If you are having trouble deciding if the shoulder-to-head hit by the Penguins' Matt Cooke on the Boston Bruins' Marc Savard Sunday at Mellon Arena was a dirty play or merely good, hard hockey, ask yourself two questions:
What if one of the Bruins had knocked the Penguins' Sidney Crosby unconscious with a similar hit and left him to be wheeled off the ice on a stretcher? Would you have screamed bloody murder?
I thought so.
Hits such as Cooke's with little more than 5 1/2 minutes left in the Penguins' 2-1 win have absolutely no place in hockey. He caught Savard -- the Bruins' best player -- with his left shoulder, leaving him momentarily unconscious. Savard never saw Cooke coming. After the game, Boston officials described his injury as a concussion and said he would spend the night in a Pittsburgh hotel as a precaution.
No penalty was called on Cooke, which left Boston coach Claude Julien flummoxed.
"It was pretty obvious that was definitely a dirty hit," he said. "It was a blindside hit to head. That's exactly what we're trying to get rid of. You couldn't ask for a better example.
"A guy like that has to be suspended."
That suspension for Cooke could come down as soon as today from the NHL. If it's not four games -- maybe more because Cooke is a repeat offender with the league -- it will be a surprise, not to mention just flat out wrong. Cooke was suspended for two games in late November for a hit to the head of New York Rangers winger Artem Anisimov. Over the years, he has built quite a reputation for being a dirty player.
"If it was Cooke, I'm not surprised," Bruins defenseman Dennis Wideman said of the hit on Savard.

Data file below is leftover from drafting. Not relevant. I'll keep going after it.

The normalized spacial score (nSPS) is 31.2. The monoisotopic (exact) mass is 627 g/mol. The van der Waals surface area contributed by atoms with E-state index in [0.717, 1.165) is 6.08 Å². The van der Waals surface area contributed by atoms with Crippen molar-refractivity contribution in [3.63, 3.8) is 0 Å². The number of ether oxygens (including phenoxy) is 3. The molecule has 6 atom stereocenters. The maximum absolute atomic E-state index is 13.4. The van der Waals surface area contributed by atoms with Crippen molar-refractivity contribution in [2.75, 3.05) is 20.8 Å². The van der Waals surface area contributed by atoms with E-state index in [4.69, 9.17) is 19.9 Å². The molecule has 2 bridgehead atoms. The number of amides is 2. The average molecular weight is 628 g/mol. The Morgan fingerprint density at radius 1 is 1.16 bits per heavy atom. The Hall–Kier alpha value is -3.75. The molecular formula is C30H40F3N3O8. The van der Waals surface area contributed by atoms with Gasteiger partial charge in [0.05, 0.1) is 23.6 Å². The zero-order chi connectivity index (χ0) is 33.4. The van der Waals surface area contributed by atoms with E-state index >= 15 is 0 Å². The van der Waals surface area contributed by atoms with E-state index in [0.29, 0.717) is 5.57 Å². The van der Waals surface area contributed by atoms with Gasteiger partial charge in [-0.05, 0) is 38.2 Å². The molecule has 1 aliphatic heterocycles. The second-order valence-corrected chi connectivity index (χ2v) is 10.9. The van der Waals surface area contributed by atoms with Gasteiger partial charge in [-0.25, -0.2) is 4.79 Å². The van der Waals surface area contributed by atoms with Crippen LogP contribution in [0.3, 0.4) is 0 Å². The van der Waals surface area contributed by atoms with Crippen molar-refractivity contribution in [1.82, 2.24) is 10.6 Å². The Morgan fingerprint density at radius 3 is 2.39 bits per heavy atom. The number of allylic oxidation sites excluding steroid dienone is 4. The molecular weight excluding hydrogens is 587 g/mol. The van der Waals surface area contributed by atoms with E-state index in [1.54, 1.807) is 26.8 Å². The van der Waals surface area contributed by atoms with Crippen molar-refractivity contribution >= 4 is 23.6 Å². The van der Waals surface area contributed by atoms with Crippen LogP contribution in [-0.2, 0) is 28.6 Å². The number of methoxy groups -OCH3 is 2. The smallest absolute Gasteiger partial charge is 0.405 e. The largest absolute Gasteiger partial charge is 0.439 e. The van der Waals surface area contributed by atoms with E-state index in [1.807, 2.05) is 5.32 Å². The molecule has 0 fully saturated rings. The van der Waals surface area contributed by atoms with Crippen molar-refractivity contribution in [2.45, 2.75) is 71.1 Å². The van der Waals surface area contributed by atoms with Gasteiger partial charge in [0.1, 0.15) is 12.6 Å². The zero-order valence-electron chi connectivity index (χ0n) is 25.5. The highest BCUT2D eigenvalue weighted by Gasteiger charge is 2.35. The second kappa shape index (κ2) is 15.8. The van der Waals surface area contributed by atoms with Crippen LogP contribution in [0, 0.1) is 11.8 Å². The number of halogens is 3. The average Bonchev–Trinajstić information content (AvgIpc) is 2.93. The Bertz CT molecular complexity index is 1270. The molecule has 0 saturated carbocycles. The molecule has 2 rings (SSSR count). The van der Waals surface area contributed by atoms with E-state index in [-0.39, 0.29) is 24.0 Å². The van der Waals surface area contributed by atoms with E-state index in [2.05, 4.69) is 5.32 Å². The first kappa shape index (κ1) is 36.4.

Certainly, the hit will be a topic of discussion when the NHL general managers open three days of meetings today in Boca Raton, Fla. On the agenda is a review of the work of a study group that has looked into how the league can eliminate blows to the head.
The way you eliminate those hits is with consistent, harsh punishment to the perpetrators who dish them out.
How hard is that to understand?
But that consistency -- or, rather, the lack of it -- has been a major problem for the NHL. In October, for instance, Philadelphia Flyers winger Mike Richards knocked out the Florida Panthers' David Booth with a hit to the head that was every bit as vicious as Cooke's hit on Savard. Richards was not suspended.
Really, it's hard to blame the players for not knowing what is legal and what is not.
"At some point, there's going to have to be a clear-cut rule or clear-cut direction," Crosby said.
You would think, but it is the NHL that we're talking about.
As it is, the players all too often are forced to police the games themselves. That's sad. It's also frightening.
The Bruins couldn't retaliate Sunday because it was late in a one-goal game and they are desperate for every point they can get in the race to make the playoffs. But the teams play again in Boston March 18. Do you think the Bruins might try for a little justice? The frightening part is they probably won't do it by going after Cooke. They're more likely to go after Crosby or Penguins teammate Evgeni Malkin. After all, Savard is the Bruins' star. Why should they just go after a role player?
The NHL has to end that stuff.
If it takes making an example of Cooke to do it, so be it.
Cooke seemed to realize a suspension is inevitable. "I just finished my check. It felt like shoulder to shoulder to me. I don't know ... " he said, quietly, his words trailing off.
Asked how he felt seeing Savard motionless on the ice, Cooke said, "You don't want to see anyone get hurt. I said sorry to him as best I could."
The hard truth?
Sorry isn't good enough in this case.
Sorry isn't ever good enough for a blatant hit to the head.
Ask yourself one more question:
Would you accept sorry on Crosby's behalf?
Ron Cook: email@example.com . Ron Cook can be heard on the "Vinnie and Cook" show weekdays from 10 a.m. to 2 p.m. on 93.7 The Fan. First Published March 8, 2010 5:00 AM